The Producer Price Index, which measures inflation at the wholesale level, rose 8.6% in the 12 months before September, marking the largest single-year increase since the metric was created in 2010, the U.S. Bureau of Labor Statistics announced Thursday.
The Labor Department reported Thursday that the Producer Price Index (PPI) decreased 0.5% in September compared to a 0.7% increase in August. The PPI is a measurement of inflation before prices reach consumers, according to the Associated Press.
The 8.6% increase for the year ending in September is a record spike, though the figure jumped 8.3% in the year ending in August, according to the Bureau of Labor Statistics.
Meanwhile, the Consumer Price Index (CPI) increased 0.4% in September, bringing the inflation indicator’s year-over-year increase to 5.4%, the Bureau of Labor Statistics announced Wednesday. September’s year-over-year CPI figure is just a slight increase from August’s 5.3%.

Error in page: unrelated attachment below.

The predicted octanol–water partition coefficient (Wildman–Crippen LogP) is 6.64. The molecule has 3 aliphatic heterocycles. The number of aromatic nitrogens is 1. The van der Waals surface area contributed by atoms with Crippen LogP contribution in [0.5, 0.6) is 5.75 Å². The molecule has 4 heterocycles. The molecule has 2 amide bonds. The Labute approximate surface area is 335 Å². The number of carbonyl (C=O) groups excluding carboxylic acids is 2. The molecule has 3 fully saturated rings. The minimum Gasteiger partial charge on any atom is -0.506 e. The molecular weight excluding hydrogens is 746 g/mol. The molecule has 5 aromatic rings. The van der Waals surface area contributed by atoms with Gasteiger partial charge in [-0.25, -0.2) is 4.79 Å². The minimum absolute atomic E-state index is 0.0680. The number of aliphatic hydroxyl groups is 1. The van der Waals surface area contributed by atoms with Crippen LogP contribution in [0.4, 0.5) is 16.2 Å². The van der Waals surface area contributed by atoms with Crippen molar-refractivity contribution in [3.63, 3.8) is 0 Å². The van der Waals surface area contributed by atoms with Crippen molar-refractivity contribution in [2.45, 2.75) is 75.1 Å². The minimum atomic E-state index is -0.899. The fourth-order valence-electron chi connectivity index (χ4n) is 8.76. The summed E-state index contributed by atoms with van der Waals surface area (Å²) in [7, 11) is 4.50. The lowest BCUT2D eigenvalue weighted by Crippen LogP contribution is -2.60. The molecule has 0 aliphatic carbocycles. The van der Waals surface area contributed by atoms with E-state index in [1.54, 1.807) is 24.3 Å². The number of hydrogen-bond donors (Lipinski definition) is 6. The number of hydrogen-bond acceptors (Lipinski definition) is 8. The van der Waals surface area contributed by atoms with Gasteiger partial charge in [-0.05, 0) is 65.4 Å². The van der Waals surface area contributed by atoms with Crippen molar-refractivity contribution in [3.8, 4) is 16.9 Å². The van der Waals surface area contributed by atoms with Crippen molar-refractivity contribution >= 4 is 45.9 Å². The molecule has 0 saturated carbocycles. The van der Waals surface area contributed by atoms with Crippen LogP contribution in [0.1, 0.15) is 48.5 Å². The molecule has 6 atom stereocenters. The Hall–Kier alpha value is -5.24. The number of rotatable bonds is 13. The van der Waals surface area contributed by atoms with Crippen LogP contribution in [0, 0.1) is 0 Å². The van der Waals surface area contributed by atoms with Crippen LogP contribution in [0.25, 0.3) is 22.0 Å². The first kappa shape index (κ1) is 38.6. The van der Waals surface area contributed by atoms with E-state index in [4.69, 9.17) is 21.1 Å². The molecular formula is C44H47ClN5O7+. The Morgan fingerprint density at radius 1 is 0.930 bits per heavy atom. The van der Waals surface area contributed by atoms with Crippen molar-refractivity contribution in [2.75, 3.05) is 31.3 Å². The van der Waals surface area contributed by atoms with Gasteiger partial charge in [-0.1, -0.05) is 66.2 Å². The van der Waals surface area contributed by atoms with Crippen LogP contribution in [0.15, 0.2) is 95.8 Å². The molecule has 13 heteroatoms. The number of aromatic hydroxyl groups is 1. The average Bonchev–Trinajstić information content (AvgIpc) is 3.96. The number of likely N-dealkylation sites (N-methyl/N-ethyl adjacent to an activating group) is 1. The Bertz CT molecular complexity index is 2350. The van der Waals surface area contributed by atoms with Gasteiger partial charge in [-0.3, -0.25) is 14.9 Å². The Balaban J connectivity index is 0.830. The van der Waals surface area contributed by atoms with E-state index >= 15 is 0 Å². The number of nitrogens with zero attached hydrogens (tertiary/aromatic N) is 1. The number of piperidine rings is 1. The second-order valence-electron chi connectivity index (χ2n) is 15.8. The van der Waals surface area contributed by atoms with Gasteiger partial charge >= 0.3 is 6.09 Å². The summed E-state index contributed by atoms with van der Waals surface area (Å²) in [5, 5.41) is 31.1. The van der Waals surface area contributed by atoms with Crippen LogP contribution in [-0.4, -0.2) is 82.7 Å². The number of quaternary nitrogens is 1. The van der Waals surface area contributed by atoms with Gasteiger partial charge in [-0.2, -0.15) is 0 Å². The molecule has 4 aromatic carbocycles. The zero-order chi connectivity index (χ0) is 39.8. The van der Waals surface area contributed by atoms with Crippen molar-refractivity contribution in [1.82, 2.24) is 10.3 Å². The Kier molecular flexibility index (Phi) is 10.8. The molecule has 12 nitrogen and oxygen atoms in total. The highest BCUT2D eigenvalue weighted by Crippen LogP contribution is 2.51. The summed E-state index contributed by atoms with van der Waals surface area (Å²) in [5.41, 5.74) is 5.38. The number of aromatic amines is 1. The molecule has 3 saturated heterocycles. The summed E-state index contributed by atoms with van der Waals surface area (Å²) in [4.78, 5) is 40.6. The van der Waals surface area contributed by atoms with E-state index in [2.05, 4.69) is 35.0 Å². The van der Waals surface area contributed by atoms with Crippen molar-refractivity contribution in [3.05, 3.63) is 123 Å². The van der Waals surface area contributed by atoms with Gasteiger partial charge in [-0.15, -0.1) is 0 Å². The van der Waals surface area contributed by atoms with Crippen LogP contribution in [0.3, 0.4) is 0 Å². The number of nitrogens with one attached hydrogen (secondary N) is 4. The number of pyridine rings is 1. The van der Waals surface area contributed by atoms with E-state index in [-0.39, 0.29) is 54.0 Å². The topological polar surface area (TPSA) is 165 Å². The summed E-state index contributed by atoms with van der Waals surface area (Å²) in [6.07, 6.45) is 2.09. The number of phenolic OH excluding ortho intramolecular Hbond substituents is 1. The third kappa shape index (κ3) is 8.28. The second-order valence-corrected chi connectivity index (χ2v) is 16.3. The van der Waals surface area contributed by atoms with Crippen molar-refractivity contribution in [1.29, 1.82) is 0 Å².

Gasoline and food prices each increased by 1.2% in September, according to the Bureau of Labor Statistics. Experts believe the overall inflation surge is due to pandemic-related labor shortages and supply chain problems throughout the economy, according to The Wall Street Journal.
“It looks like some of these supply-chain and inventory challenges are going to stick with us for a bit longer—at least through the end of this year,” Omair Sharif, founder of Inflation Insights LLC, told the WSJ.
Thursday’s PPI report also showed wholesale core inflation, which excludes volatile categories like energy and food, increased by 0.2% in September and rose 6.8% over the last 12 months, according to the AP. Roughly 80% of the increase in wholesale prices resulted from a 1.3% spike in the price of final demand goods.
The wholesale prices for food increased 2% in September while energy prices increased 2.8%, the largest monthly increase since March.